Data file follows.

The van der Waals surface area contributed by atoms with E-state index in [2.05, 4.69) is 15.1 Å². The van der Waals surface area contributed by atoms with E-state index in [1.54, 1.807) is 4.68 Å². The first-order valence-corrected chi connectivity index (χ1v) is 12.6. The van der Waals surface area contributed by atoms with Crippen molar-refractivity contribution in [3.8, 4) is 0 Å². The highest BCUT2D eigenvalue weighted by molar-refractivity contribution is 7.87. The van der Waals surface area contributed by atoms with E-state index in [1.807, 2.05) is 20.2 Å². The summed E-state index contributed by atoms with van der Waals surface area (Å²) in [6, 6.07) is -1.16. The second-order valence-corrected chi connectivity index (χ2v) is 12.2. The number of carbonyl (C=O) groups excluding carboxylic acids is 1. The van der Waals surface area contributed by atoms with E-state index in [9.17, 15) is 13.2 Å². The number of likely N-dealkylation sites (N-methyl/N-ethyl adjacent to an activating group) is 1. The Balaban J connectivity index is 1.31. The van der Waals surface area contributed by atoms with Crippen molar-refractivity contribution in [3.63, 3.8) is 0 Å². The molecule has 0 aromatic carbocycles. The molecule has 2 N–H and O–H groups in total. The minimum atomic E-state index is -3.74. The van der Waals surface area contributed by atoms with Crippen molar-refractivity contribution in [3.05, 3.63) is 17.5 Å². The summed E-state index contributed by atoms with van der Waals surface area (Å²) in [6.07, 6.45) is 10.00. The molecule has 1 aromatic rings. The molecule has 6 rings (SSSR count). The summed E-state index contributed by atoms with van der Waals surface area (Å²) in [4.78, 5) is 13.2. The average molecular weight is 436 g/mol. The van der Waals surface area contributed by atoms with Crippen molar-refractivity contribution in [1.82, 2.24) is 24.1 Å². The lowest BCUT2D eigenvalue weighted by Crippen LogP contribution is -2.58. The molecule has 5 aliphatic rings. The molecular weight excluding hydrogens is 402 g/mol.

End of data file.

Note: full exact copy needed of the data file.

The van der Waals surface area contributed by atoms with E-state index in [2.05, 4.69) is 15.1 Å². The van der Waals surface area contributed by atoms with E-state index in [1.54, 1.807) is 4.68 Å². The first-order valence-corrected chi connectivity index (χ1v) is 12.6. The van der Waals surface area contributed by atoms with Crippen molar-refractivity contribution in [3.8, 4) is 0 Å². The highest BCUT2D eigenvalue weighted by molar-refractivity contribution is 7.87. The van der Waals surface area contributed by atoms with E-state index in [1.807, 2.05) is 20.2 Å². The summed E-state index contributed by atoms with van der Waals surface area (Å²) in [6, 6.07) is -1.16. The second-order valence-corrected chi connectivity index (χ2v) is 12.2. The number of carbonyl (C=O) groups excluding carboxylic acids is 1. The van der Waals surface area contributed by atoms with E-state index in [9.17, 15) is 13.2 Å². The number of likely N-dealkylation sites (N-methyl/N-ethyl adjacent to an activating group) is 1. The Balaban J connectivity index is 1.31. The van der Waals surface area contributed by atoms with Crippen molar-refractivity contribution in [3.63, 3.8) is 0 Å². The molecule has 0 aromatic carbocycles. The molecule has 2 N–H and O–H groups in total. The minimum atomic E-state index is -3.74. The van der Waals surface area contributed by atoms with Crippen molar-refractivity contribution in [3.05, 3.63) is 17.5 Å². The summed E-state index contributed by atoms with van der Waals surface area (Å²) in [6.07, 6.45) is 10.00. The molecule has 1 aromatic rings. The molecule has 6 rings (SSSR count). The summed E-state index contributed by atoms with van der Waals surface area (Å²) in [4.78, 5) is 13.2. The average molecular weight is 436 g/mol. The van der Waals surface area contributed by atoms with Crippen molar-refractivity contribution in [1.82, 2.24) is 24.1 Å². The lowest BCUT2D eigenvalue weighted by Crippen LogP contribution is -2.58. The molecule has 5 aliphatic rings. The molecular weight excluding hydrogens is 402 g/mol.